The South Asianist is a peer-reviewed, open access, interdisciplinary journal intended to spur critical debate on social, environmental, linguistic, religious, political and economic issues in South Asia. At its core is the vision to open research on and in South Asia to as wide an audience as possible. With this in mind, articles and reviews are complimented by experimental formats such as exploratory essays and video vignettes. The South Asianist Blog
has been created to follow more week-to-week activities of fieldwork and is run by a dedicated Blog Editor and a team of regular contributors.
Vol 4, No 2 (2016): Contestation and Recognition in South Asia
This regularly scheduled issue, and ninth instalment since the journal's launch in October 2011, features articles covering a variety of themes in contemporary and historical South Asia, from community responses to land-grabbing in Nepal, and theoretical explorations of the political in asceticism among sadhus in India, to governance patterns among the Yimchunger Nagas in the Indo-Burmese borderlands, and patterns of urban violence in crowded Karachi, Pakistan. Broadly speaking, the main themes traversing this issue, presented by junior and senior scholars, encompass minority communities contesting dominant forces, resisting political subjugation, and vying for recognition.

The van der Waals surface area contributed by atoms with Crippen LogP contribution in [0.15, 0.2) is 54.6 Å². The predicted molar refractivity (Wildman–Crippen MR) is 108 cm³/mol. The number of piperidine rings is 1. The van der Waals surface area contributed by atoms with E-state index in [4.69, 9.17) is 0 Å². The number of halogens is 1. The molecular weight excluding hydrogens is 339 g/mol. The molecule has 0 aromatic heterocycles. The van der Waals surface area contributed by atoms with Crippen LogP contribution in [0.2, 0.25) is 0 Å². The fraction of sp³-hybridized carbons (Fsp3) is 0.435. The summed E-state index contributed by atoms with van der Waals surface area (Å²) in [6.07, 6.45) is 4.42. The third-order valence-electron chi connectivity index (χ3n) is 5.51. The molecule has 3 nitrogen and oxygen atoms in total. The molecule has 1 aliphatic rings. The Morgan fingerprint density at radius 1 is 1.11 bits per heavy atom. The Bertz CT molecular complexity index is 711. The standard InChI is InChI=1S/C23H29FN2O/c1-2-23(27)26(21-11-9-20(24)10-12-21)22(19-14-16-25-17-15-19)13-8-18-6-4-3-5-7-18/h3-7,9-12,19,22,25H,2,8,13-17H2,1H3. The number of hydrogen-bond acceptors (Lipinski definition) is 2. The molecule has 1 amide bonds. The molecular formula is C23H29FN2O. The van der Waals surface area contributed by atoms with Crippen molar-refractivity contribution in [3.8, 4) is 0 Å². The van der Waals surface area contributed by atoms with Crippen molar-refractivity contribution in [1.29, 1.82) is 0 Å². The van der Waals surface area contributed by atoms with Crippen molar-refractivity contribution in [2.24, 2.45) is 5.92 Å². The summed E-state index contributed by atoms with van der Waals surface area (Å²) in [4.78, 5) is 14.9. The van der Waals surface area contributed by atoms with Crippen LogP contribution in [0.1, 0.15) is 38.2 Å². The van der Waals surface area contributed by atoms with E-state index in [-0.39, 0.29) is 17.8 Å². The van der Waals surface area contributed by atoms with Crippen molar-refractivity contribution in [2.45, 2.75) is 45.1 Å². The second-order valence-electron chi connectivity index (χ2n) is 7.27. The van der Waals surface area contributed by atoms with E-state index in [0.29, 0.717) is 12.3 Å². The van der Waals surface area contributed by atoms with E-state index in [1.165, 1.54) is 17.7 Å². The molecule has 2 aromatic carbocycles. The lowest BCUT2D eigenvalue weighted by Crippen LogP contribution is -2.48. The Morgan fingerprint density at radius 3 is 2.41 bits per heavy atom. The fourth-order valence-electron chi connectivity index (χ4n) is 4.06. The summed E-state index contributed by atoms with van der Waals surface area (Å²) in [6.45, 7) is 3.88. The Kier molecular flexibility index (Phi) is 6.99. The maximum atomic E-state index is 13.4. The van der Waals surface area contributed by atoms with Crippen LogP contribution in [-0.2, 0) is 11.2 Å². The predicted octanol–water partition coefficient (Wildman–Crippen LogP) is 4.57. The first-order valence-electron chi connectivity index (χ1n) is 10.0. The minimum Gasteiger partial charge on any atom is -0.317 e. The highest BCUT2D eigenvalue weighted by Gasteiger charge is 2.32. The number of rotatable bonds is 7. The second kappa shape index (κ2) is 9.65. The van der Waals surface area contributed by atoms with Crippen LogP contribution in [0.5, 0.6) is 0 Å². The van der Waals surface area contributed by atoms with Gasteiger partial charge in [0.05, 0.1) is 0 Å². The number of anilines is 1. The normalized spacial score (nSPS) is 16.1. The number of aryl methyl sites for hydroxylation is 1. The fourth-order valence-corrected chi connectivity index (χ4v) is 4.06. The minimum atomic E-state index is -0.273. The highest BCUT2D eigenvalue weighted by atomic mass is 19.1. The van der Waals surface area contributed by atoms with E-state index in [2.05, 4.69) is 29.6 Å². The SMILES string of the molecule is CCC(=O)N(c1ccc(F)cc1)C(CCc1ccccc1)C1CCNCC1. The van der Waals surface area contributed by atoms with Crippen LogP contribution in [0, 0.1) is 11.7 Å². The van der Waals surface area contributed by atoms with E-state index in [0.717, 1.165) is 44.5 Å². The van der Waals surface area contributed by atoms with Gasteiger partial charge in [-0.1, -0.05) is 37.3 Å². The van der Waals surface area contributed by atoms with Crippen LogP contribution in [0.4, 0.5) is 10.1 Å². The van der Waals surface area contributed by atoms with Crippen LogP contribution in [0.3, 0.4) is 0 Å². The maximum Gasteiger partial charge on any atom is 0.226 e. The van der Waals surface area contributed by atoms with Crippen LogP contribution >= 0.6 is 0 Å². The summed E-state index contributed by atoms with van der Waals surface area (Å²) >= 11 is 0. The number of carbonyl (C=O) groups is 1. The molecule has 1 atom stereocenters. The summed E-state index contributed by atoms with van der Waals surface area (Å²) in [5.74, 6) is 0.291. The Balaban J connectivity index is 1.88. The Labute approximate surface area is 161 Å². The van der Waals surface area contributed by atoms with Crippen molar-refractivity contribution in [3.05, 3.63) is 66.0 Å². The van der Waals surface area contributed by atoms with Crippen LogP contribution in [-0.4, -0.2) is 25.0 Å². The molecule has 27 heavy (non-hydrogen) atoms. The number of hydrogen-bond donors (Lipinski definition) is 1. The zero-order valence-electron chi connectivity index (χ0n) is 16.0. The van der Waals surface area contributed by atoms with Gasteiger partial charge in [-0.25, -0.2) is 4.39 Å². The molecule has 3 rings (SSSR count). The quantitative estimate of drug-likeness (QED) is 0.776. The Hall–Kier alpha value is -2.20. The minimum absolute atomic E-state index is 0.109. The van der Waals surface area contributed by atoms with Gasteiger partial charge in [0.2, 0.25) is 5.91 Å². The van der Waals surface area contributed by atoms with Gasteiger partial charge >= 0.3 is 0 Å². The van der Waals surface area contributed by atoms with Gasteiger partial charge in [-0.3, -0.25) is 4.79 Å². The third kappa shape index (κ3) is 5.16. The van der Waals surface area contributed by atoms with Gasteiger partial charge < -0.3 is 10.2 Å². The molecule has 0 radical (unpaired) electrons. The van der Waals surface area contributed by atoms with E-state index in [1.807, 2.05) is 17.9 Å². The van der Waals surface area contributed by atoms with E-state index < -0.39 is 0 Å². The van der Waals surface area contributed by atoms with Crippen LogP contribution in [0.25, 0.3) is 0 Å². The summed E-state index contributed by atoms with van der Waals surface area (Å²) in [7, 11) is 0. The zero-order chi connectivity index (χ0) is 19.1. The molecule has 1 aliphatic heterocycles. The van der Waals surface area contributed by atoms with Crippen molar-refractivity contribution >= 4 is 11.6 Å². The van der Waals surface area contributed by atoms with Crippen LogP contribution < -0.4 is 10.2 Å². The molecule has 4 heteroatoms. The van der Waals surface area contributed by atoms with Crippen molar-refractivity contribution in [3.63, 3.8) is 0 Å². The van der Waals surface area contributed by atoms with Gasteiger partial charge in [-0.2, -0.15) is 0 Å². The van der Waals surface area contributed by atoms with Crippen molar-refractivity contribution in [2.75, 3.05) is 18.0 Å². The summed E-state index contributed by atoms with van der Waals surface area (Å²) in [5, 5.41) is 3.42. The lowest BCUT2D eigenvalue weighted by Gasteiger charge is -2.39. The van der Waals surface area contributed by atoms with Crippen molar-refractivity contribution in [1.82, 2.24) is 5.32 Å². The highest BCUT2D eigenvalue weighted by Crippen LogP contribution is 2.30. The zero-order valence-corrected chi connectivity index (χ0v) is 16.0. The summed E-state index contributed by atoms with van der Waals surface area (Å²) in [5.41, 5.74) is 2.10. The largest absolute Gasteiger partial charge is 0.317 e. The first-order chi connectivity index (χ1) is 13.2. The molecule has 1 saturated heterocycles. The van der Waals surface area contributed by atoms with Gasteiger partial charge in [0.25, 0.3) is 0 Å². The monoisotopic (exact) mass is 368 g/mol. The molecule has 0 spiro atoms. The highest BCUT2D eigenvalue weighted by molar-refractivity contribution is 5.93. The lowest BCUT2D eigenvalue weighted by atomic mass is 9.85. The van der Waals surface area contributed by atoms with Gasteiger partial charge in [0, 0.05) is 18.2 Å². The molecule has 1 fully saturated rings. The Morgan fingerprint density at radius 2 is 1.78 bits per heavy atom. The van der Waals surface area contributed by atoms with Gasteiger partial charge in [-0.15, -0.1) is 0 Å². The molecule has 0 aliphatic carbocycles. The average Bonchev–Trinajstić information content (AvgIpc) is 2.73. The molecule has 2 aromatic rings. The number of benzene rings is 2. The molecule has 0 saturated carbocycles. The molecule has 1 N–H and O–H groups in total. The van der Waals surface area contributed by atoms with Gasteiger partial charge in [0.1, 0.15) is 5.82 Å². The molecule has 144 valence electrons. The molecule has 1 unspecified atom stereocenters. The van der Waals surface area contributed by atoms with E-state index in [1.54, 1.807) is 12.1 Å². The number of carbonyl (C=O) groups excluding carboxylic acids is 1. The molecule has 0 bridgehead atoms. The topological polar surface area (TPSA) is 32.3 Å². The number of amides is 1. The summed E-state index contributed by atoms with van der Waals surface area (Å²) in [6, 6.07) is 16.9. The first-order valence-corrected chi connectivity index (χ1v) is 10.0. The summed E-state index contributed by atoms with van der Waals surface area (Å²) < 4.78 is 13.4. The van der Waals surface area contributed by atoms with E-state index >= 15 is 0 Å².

The cover image is of 700 year-old Khonoma village in Nagaland state, India; a village that successfully resisted British control in the southern Naga inhabited areas for nearly five decades, culminating in a truce in 1878. Image by Michael Heneise.
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